These methods are not practical for detoxifying a toxic substance quickly on site in a field situation. A need exists for a substance that can be applied directly to a contaminated area to destroy or detoxify the chemical or biological agents, which can then be washed, swept, or vacuumed away. In addition, the substance must be capable of being effectively applied to any surface or item. The substance must be fluid enough to be quickly and easily applied to surfaces, while viscous enough to adhere to angled or contoured surfaces. Such rheological properties may be achieved by the use of thickening agents.
Thickeners must be chemically compatible with the detoxification agents, such as oxidizing agents, in the substance. Unfortunately, foams and other conventional thickeners, such as those used in paints (TiO2), tend to be incompatible with oxidizing agents and are oxidized along with the targeted biological and chemical agents. Thus, a need exists for a detoxification substance that can be used anywhere in the field under emergency situations that contains thickening agents that are compatible with the oxidizing agents in the substance used to destroy the biological and chemical agents. This invention addresses the above-mentioned problems and provides an oxidizing gel having strong oxidizers and thickening agents that are compatible with the oxidizers.
The present invention provides a gel composition having oxidizing agents that act on the chemical and biological agents and thickening or gelling agents that are compatible with the oxidizing agents. It is an object of the invention to provide a method for decontaminating an area or items exposed to toxic chemical and biological agents, such as nerve gases, mustard gas, or Anthrax. It is also an object of the invention to provide a detoxification composition having a viscosity that can be applied on any contaminated surface. The rheological properties (i.e., flow) of the composition are such that the gel can be conveniently applied (e.g., sprayed or spread) on the contaminated area on site in the field.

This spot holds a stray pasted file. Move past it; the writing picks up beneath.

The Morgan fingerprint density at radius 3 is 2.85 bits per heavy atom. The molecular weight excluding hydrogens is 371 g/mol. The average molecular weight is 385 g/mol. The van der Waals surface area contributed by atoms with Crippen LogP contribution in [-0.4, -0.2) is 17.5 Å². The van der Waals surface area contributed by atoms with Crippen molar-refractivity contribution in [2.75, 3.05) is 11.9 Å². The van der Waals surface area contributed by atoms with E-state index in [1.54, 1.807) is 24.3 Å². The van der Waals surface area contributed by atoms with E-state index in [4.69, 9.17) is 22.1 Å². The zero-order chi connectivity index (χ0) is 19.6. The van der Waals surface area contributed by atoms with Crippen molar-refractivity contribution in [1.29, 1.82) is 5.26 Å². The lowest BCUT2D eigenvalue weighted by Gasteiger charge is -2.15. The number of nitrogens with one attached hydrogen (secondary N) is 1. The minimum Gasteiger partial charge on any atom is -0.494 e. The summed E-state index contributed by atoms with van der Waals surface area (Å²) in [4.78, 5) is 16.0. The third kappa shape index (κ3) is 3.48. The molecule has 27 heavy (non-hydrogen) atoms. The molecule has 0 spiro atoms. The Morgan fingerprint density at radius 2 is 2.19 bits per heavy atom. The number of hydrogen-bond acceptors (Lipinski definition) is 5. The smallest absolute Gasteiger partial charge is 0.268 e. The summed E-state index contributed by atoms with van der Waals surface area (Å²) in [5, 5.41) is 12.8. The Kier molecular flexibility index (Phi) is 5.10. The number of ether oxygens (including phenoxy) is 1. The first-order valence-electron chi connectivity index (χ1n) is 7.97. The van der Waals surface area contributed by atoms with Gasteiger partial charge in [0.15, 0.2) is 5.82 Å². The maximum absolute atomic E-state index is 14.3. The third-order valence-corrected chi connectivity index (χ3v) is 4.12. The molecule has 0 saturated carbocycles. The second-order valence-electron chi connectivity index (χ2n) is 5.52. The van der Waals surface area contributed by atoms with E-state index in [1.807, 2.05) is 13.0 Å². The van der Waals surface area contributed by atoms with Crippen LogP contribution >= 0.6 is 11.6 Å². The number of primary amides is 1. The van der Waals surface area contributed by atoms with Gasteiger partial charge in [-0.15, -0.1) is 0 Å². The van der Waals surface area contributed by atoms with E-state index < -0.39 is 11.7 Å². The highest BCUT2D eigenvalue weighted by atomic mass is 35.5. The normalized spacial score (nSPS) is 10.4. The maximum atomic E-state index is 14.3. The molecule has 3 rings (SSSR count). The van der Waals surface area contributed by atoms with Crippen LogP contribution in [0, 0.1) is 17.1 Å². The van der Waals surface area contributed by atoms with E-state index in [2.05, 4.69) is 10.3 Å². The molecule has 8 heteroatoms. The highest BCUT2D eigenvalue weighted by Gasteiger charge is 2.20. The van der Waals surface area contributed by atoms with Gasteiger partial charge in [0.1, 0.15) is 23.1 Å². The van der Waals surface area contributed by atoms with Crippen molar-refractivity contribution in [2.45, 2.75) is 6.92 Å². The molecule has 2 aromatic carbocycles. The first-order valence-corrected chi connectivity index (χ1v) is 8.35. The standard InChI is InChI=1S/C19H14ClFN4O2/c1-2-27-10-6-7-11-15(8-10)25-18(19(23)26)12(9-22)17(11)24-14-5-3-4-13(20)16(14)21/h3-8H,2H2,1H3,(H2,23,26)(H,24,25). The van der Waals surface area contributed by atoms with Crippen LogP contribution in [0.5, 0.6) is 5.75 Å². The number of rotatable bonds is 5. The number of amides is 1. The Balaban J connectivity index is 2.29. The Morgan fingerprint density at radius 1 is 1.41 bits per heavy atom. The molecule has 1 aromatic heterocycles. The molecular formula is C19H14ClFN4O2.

The present composition has thickening or gelling agents made of refractory oxides, such as silica (fumed or precipitated), alumina, or alumino silicate clays. The oxides are in the form of colloidal solids, which form a gel when mixed with a solvent. The solvent can be water or an organic solvent. The oxides are compatible with the oxidizing agents used to oxidize the biological and chemical agents. Suitable oxidizing agents include hydrogen peroxide, potassium permanganate, sodium hypochlorite, potassium peroxymonosulfate, ammonium persulfate, peroxydisulfate, ozone, and ammonium peroxymonosulfate. A solution of the oxidizing agent(s) is mixed with the colloidal solids to form a gel. The viscosity of the gel depends on the concentration of colloidal solids; typically the concentration of solids is in the range of about 3-20% by weight.
The thixotropic and anti-sag characteristics of the gel allow greater concentrations of the oxidizing agent to be in contact with the chemical or biological agents. More uniform coverage of the exposed surfaces is achieved because of the colloidal attraction between the gelling particles. The gel can be applied to floors, walls, ceilings, and other localized sites for detoxification of open or closed areas, or recovery of equipment exposed to the harmful agents. The gel can reach otherwise inaccessible or hidden areas, such as cracks and ductwork. The gel can be applied by simplex or air assisted sprayers, rollers, brushes, or other techniques. Sprayers can apply the gel quickly for emergency applications.